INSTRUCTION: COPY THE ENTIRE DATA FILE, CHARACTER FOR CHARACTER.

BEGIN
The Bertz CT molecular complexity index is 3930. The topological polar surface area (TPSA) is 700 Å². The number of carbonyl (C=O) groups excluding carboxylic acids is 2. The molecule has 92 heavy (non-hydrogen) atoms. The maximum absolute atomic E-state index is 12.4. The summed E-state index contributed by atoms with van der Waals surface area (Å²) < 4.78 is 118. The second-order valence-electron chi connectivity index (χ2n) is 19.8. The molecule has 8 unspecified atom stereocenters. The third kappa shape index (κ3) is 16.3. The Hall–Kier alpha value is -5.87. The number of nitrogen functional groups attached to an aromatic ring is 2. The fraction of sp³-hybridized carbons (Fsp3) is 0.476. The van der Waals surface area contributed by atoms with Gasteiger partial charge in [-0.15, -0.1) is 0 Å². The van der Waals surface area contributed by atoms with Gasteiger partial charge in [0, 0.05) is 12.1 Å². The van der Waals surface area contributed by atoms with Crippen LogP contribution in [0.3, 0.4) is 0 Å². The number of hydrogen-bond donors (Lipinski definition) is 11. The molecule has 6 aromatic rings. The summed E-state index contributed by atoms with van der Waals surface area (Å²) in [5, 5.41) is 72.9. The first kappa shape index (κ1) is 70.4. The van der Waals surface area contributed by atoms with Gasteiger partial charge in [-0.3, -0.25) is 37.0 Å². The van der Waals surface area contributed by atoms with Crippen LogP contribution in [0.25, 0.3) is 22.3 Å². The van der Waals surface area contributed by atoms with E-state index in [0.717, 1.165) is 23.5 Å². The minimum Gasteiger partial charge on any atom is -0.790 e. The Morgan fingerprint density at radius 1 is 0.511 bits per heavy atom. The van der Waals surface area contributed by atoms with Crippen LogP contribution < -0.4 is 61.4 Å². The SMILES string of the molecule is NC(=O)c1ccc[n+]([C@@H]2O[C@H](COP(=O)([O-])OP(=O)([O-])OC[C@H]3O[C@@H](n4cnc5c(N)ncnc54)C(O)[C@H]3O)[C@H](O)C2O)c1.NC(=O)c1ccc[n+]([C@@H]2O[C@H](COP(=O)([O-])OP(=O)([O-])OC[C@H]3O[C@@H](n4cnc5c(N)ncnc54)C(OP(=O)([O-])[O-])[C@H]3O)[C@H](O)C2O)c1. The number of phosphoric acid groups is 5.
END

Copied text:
The Bertz CT molecular complexity index is 3930. The topological polar surface area (TPSA) is 700 Å². The number of carbonyl (C=O) groups excluding carboxylic acids is 2. The molecule has 92 heavy (non-hydrogen) atoms. The maximum absolute atomic E-state index is 12.4. The summed E-state index contributed by atoms with van der Waals surface area (Å²) < 4.78 is 118. The second-order valence-electron chi connectivity index (χ2n) is 19.8. The molecule has 8 unspecified atom stereocenters. The third kappa shape index (κ3) is 16.3. The Hall–Kier alpha value is -5.87. The number of nitrogen functional groups attached to an aromatic ring is 2. The fraction of sp³-hybridized carbons (Fsp3) is 0.476. The van der Waals surface area contributed by atoms with Gasteiger partial charge in [-0.15, -0.1) is 0 Å². The van der Waals surface area contributed by atoms with Gasteiger partial charge in [0, 0.05) is 12.1 Å². The van der Waals surface area contributed by atoms with Crippen LogP contribution in [0.3, 0.4) is 0 Å². The number of hydrogen-bond donors (Lipinski definition) is 11. The molecule has 6 aromatic rings. The summed E-state index contributed by atoms with van der Waals surface area (Å²) in [5, 5.41) is 72.9. The first kappa shape index (κ1) is 70.4. The van der Waals surface area contributed by atoms with Gasteiger partial charge in [-0.3, -0.25) is 37.0 Å². The van der Waals surface area contributed by atoms with Crippen LogP contribution in [0.25, 0.3) is 22.3 Å². The van der Waals surface area contributed by atoms with E-state index in [0.717, 1.165) is 23.5 Å². The minimum Gasteiger partial charge on any atom is -0.790 e. The Morgan fingerprint density at radius 1 is 0.511 bits per heavy atom. The van der Waals surface area contributed by atoms with Crippen LogP contribution < -0.4 is 61.4 Å². The SMILES string of the molecule is NC(=O)c1ccc[n+]([C@@H]2O[C@H](COP(=O)([O-])OP(=O)([O-])OC[C@H]3O[C@@H](n4cnc5c(N)ncnc54)C(O)[C@H]3O)[C@H](O)C2O)c1.NC(=O)c1ccc[n+]([C@@H]2O[C@H](COP(=O)([O-])OP(=O)([O-])OC[C@H]3O[C@@H](n4cnc5c(N)ncnc54)C(OP(=O)([O-])[O-])[C@H]3O)[C@H](O)C2O)c1. The number of phosphoric acid groups is 5.